Exclusive: The Climate Caper book excerpt: ‘The science behind the issue, was irrelevant even before the so-called ‘IPCC process’ got off the ground’

Climate Depot Exclusive

The Climate Caper by Garth Paltridge, published by Taylor Trade Publishing. Reprinted with permission of the publisher. Foreward by Lord Christopher Monckton.

Exclusive excerpt of Chapter 1 called “Overview.”


“Yet, in holding scientific research and discovery in respect, as we should, we must also be alert to the equal and opposite danger that public policy could itself become the captive of a scientific-technological elite.” — From President Eisenhower’s farewell address to the nation January 17, 1961

The greenhouse global-warming issue has run much faster and further than a lot of scientists expected two decades ago when the first report by the Intergovernmental Panel on Climate Change—the IPCC for short—was being written. Normally there is a cycle of public and scientific interest in environmental issues, and we guessed at the time that the concern with global warming was already past its peak. The point we all missed was that the global warming issue could be manipulated into the ultimate example of the politically correct. The need to do something about the problem plays to the agendas of virtually all branches of modern social activism.
Suffice it to say that the science behind the issue, and particularly the uncertainty of the science behind the issue, was irrelevant even before the so-called ‘IPCC process’ got off the ground.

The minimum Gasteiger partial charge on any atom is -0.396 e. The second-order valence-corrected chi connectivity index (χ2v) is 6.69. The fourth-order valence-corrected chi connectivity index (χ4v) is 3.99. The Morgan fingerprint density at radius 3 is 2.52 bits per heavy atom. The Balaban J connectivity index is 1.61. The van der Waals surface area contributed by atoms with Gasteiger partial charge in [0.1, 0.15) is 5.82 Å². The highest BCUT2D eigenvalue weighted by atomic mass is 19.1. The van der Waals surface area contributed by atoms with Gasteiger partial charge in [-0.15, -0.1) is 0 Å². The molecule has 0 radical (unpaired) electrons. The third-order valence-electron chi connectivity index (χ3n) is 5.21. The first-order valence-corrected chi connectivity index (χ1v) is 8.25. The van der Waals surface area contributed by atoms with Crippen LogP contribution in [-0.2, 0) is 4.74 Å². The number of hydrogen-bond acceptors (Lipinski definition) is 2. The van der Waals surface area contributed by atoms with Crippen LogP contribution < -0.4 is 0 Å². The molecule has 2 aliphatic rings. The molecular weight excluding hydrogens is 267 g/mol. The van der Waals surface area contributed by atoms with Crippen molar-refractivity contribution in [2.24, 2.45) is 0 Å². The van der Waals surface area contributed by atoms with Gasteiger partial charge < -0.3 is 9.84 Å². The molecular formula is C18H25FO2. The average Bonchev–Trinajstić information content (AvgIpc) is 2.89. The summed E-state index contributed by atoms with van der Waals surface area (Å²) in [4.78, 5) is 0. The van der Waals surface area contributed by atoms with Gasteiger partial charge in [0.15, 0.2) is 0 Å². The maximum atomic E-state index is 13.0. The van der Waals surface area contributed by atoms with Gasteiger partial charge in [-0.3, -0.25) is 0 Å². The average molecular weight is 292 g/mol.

The organizers of the IPCC set up a report-producing mechanism involving three separate international working groups. The first dealt with the science behind the actual predictions of climatic warming.

The second concerned the potential impact of that warming on human society and its welfare. The third was the only group that really mattered. It was designed right from the outset to examine and recommend options for international action to avert a climatic disaster.

The groups did their work in parallel. There was no pretence by the semi-political international negotiators of the third working group of waiting for outcome from the deliberations of the scientists within the other two groups. There was no need. They could develop their arguments quite independently because they knew, more-or-less, what the scientists would say. In fact all they really needed to know was that the other two working groups would not come out with a categorical statement to the effect that greenhouse warming is a load of nonsense. In this respect the third working group was betting on an absolute certainty. Even if